Information Security in Educational Facilities


As information technology becomes more integrated into the everyday lives of customers, employees, and businesses, questions regarding data storage, processing, and information security become prominent. Without a solid risk mitigation strategy, an organization could suffer from exposure to critical data about its assets, customers, and employees to third parties. This memorandum will focus on the issues of data processing and protection based on the article written by Lakshmi, Kumar, Banu, and Reddy (2013), as well as the study published by Hernandez, Mayernik, Murphy-Mariscal, and Allen (2012), which address the most recent data management and confidentiality practices. The information from these articles will be incorporated into the final project.

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An educational organization uses several types of data resources and storage systems based on its purpose. Typically, a school has an electronic archive of educational materials, which allows access for students and teachers to assist in studies. Another system in place is an electronic curriculum and journal, with access permitted to teachers, students, and parents. Finally, there is scheduling and budgeting software, typically accessed by managers and accountants. These systems use electronic data processing and batch processing methods.

Utilizing these systems to their full effect while maintaining a proper level of data protection offers numerous advantages to the educational institution. For example, it allows parents and students to track their educational progress, enables visual and graphic representations of schedules and curriculum for teachers, and makes budget managing easier and less time-consuming. All of these practices are the new standard in modern schooling. Sustaining competitive advantage without integrating IT into the teaching and management processes would be impossible.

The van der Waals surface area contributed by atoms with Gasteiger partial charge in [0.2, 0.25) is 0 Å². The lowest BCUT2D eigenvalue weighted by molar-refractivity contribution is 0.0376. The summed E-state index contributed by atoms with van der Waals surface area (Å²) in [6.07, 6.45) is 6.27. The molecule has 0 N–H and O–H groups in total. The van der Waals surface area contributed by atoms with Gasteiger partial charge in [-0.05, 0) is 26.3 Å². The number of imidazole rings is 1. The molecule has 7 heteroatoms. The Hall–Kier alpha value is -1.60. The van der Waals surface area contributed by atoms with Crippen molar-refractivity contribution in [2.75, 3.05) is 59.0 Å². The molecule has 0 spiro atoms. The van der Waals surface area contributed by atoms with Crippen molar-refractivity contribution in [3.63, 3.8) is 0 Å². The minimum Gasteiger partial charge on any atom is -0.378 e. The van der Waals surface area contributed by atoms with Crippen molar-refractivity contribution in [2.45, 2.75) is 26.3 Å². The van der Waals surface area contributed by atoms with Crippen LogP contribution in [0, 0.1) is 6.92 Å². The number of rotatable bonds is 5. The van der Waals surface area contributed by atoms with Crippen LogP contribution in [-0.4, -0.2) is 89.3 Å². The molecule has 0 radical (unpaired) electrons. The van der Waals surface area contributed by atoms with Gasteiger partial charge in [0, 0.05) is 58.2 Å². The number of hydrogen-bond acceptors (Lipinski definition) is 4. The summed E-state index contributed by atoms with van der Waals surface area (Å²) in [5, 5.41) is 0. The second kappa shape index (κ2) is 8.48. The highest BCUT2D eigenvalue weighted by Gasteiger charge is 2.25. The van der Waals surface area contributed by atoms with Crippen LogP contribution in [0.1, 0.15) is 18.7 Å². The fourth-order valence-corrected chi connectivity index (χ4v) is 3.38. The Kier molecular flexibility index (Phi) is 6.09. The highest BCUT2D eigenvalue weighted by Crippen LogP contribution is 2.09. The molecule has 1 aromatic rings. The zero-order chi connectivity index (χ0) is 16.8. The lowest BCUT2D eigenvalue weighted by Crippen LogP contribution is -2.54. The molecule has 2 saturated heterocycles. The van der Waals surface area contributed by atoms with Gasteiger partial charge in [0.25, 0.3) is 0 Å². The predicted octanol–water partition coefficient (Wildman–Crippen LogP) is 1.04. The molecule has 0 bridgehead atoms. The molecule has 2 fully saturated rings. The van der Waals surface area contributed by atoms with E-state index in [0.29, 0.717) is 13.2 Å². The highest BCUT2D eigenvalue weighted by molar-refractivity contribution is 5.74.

However, the use of IT presents a list of short-term and long-term issues with information security. According to Lakshmi et al. (2013), three main fundamental security requirements are confidentiality, integrity, and availability. At the same time, security issues can be classified as physical, procedural, technical, and personnel-related risks. Hernandez et al. (2012) state that roughly 80% of all data loss is caused by inadequate management or malicious intent by the insiders. Thus, security issues are likely to be caused due to the lack of training and understanding as much as from outside sources. Encryption and firewalls, while making data more secure, do not necessarily address all of the risks involving IT. A school is expected to protect the privacy of its students, the integrity of study materials and academic information, and the confidentiality of all other nonpublic information, which includes budgeting reports, expenditures, and financing, aside from materials used for taxation and legal purposes.

Based on the article by Hernandez et al. (2012), there are several suggestions and recommendations to be made regarding data storage, processing, and security issues. All users with access to specific data files, be it teachers, managers, or parents, should be instructed on matters of information security. Passwords should not be stored in cookie files or shared with unauthorized individuals. Anti-virus programs, encryption, and firewalls should be used to prevent unauthorized access. The system must be made transparent enough; all insider activity is to be monitored. Lastly, it is suggested that all related data should be placed in a physical school server, with a virtual private database as a backup. The data on both servers should be protected by a POLICIES access system with access being determined by security clearance levels (Lakshmi et al., 2013). These measures should improve our existing systems based on the three criteria outlined above: confidentiality, integrity, and availability.


Hernandez, R. R., Mayernik, M. S., Murphy-Mariscal, M. L., & Allen, M. F. (2012).

Advanced technologies and data management practices in environmental science: Lessons from academia. BioScience, 62(12), 1067-1076.

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Lakshmi, B., Kumar, K. P. V., Banu, A. S., & Reddy, K. A. (2013). Data confidentiality and loss prevention using virtual private database. International Journal of Computer Science and Engineering, 5(3), 143-149.

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